Maple Leafs able to laugh again after turning season around

·4 min read
The Toronto Maple Leafs' four superstars have been incredible throughout a run that may have salvaged their season. (Getty)
The Toronto Maple Leafs' four superstars have been incredible throughout a run that may have salvaged their season. (Getty)

At the end of an exacting, bordering-on-traumatic few weeks that seemed to trigger waves of consternation and self-doubt, the Toronto Maple Leafs completed a long, drawn-out and highly satisfying exhale on Saturday night.

Feet kicked up on the table after five wins from their last five games, and with each coming more impressive than the last, the Leafs seem to have now reclaimed their regular season identity and rescued a season that went almost immediately haywire at its outset.

Toronto only just returned to its darkest timeline on the second Saturday night of the season with a humiliating and hauntingly familiar loss of the road in Pittsburgh.

Only two weeks later, there is some humour in that horror.

"It was a bit of a slow start for the guys," Morgan Rielly said, flashing his $60 million smile and a laugh after an impressive 5-2 victory over the Boston Bruins in their first meeting with their rivals in nearly two years.

"We were feeling it a bit."

Now there's reason to feel themselves.

What has been so special about the Leafs in recent seasons has only been accentuated in full over the last four games in particular — each played on home ice. Toronto's big four of Auston Matthews, Mitch Marner, John Tavares and William Nylander has been impossible to contain because each is performing at a high level from an individual standpoint.

Matthews is firing the puck again. Tavares is showing that elite grind and an evolution in his game. Nylander continues to be an absolute handful. Marner's creativity is back to knowing no bounds.

It's all come together to produce something nearly impossible to manage from a matchup perspective.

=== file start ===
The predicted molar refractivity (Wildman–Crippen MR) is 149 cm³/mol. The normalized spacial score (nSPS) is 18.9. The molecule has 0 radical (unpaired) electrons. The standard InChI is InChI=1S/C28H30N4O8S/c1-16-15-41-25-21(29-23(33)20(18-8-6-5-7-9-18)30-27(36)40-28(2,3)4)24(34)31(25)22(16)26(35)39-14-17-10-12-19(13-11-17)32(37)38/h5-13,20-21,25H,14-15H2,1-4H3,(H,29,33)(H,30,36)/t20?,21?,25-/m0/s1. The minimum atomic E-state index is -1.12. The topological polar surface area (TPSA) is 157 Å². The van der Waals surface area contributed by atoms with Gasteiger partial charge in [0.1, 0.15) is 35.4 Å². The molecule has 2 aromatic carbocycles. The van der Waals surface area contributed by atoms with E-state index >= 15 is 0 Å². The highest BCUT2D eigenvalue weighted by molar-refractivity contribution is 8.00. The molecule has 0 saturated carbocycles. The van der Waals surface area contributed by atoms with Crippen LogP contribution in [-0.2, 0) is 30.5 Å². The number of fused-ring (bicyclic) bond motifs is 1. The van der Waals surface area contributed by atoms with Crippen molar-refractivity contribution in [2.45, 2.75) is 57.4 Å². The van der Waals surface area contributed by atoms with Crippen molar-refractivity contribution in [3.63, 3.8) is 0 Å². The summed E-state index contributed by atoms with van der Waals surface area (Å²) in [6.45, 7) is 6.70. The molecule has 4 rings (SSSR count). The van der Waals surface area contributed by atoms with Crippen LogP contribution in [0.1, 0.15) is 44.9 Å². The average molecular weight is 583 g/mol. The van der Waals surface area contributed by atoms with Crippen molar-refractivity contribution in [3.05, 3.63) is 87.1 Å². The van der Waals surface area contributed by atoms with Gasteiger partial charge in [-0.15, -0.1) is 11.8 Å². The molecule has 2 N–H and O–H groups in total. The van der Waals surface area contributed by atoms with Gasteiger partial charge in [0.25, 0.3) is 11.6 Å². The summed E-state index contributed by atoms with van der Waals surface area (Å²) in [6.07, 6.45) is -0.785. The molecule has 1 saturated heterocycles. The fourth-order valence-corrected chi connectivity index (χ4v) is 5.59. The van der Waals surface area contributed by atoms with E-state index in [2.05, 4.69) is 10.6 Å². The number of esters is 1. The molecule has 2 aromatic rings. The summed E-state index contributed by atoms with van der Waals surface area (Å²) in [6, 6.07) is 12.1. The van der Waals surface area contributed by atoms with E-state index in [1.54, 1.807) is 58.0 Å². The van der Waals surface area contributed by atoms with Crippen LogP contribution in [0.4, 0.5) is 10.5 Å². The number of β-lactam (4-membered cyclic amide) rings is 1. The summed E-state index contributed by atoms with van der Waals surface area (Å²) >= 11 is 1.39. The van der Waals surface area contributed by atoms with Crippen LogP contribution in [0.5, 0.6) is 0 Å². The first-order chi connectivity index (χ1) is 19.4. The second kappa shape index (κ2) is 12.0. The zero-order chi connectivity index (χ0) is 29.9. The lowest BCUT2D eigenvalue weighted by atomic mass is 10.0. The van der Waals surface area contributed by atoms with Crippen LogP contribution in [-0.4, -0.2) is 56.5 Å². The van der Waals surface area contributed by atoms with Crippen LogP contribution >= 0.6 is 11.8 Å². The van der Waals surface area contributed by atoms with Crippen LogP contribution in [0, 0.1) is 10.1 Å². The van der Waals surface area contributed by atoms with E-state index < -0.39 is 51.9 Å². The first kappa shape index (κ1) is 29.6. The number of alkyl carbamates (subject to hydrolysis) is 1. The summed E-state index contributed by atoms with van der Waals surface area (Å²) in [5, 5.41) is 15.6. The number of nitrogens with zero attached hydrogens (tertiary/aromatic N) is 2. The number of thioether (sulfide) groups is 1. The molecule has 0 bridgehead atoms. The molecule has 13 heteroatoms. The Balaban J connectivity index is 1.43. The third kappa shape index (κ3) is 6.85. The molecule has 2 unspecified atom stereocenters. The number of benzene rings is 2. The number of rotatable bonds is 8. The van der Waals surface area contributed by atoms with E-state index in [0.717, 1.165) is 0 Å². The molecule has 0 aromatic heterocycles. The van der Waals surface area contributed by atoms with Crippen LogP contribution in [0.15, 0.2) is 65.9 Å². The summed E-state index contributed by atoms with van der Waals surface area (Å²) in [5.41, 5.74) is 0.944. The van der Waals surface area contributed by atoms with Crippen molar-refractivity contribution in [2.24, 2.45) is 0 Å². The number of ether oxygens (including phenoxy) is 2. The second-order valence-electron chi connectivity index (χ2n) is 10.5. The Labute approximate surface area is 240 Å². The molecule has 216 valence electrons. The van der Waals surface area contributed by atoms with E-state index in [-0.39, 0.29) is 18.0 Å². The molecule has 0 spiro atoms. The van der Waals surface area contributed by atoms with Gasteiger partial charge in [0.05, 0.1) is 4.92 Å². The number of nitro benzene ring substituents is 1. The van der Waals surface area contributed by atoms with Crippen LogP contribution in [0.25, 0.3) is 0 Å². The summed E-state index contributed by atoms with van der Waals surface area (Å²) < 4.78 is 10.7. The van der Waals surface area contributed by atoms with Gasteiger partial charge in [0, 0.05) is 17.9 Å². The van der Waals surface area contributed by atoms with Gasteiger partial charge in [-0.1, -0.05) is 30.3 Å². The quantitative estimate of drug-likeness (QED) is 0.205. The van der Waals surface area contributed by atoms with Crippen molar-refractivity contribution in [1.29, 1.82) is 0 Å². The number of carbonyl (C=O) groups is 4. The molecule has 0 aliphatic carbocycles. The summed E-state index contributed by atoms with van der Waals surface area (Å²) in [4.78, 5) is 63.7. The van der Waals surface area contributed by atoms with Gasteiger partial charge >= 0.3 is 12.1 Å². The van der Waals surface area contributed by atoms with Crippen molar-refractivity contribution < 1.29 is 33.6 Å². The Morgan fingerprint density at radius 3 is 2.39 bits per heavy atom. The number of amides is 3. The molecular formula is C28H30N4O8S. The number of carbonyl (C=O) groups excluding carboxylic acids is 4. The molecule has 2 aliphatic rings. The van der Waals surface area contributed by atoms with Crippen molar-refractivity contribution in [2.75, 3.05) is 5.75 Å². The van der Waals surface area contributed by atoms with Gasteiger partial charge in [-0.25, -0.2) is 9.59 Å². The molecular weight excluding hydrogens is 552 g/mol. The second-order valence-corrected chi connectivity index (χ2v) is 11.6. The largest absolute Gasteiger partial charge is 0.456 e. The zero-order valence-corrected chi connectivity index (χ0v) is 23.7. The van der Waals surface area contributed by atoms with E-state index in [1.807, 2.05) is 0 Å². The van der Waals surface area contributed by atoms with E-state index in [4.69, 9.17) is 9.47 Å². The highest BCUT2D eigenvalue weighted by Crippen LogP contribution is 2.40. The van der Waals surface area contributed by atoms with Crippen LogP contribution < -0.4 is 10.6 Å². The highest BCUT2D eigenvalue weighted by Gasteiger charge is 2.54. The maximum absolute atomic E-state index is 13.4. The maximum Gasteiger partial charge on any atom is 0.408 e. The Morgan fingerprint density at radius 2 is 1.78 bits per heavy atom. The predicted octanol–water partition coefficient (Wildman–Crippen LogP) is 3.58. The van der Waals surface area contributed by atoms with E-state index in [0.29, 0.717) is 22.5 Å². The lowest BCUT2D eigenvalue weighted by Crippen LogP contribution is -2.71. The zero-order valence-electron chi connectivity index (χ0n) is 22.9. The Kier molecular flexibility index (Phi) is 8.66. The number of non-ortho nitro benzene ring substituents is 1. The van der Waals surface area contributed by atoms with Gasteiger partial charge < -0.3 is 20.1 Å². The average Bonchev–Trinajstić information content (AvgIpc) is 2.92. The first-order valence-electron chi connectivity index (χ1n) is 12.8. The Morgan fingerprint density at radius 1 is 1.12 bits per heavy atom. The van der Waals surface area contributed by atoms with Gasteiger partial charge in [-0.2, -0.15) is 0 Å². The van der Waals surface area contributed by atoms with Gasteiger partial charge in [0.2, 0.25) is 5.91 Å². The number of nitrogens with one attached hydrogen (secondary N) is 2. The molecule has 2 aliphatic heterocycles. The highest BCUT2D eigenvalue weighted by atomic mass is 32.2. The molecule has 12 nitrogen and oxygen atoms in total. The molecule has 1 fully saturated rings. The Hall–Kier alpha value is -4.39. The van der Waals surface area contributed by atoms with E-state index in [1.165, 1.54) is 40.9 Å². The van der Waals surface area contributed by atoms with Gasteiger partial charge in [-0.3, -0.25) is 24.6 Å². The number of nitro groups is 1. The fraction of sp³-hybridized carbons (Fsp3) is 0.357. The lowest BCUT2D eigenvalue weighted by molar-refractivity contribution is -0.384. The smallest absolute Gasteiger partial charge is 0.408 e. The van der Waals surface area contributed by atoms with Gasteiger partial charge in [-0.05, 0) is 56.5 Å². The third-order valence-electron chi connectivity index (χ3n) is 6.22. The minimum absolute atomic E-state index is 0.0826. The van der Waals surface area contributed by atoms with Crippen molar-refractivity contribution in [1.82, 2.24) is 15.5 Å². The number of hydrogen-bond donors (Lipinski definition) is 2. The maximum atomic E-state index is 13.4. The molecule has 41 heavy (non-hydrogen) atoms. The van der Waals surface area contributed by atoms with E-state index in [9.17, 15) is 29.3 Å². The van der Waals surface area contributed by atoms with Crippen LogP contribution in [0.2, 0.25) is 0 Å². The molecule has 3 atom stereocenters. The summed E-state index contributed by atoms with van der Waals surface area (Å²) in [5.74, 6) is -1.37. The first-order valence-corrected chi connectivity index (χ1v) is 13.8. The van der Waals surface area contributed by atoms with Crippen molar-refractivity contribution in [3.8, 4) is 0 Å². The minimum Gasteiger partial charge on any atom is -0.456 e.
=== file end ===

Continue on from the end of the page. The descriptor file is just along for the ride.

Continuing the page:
Whether it's Matthews and Nylander shredding a mismatch or Tavares and Marner free to wheel versus bottom-six competition, the Maple Leafs continue to identify and exploit head-to-heads with their top-end players, and the goals are adding up.

Adding to the danger, the partnerships are showing signs of becoming lethal when working in tandem themselves, as the Leafs power play has finally shown glimpses of what it should be.

It's added up to results that reflect the team's payroll structure.

Matthews, Marner, Tavares, and Nylander have accounted for the team's last 13 goals, and 15 of the 18 goals scored on the current five-game road back to respectability. Tavares and Marner had a hand in two of the other three goals scored, while the lone marker without Core Four influence came from the second-unit power play.

In this moment in time, $40 million has been a bargain.

Reflexively, though, we have been conditioned to concern ourselves with such disproportionate levels of production within the team.

This run, however, has been a reminder that production is not limited to just one thing.

For the Leafs, secondary scoring can't be considered an issue when the bottom half of the lineup continues to set-up scorers for success.

Head coach Sheldon Keefe was as delighted as any who spoke following the Boston win, running down a laundry list of positives in his opening remarks, which led with performances outside the superstar orbit.

He called Ondrej Kase "outstanding" on the third line. He lauded Nick Ritchie for his work on the fourth unit and his attitude since being demoted, suggesting a breakout is on the way. He continues to be impressed by the new-look third pairing between Rasmus Sandin and Timothy Liljegren.

Goals haven't been there from the bottom two lines, but production has been omnipresent in the lineup over the past five games. Kase and linemates David Kampf and Pierre Engvall have not been scored on at even strength and in minutes exclusive to absorbing the punch of a scoring unit. Meanwhile the fourth line of Ritchie, Jason Spezza and Wayne Simmonds have given up one, but have more often than not been the better of the two fourth lines in their last 45-plus even-strength minutes.

Setting the table over and over again, the bottom six has allowed the crooked numbers posted by the scoring units to reflect the scoreboard.

That and their netminder, Jack Campbell, continues to be stellar.

Whether it is the fans or the media, or the combination and sheer volume of both, outside noise permeates the Maple Leafs room.

"The highs can get real high here and the lows can get real low," Matthews said, flashing the same smile Rielly did.

It's something that's difficult to manage when things are going poorly.

It's something to laugh about when things aren't.

And the Leafs — and their superstars — are howling at the moment.

More from Yahoo Sports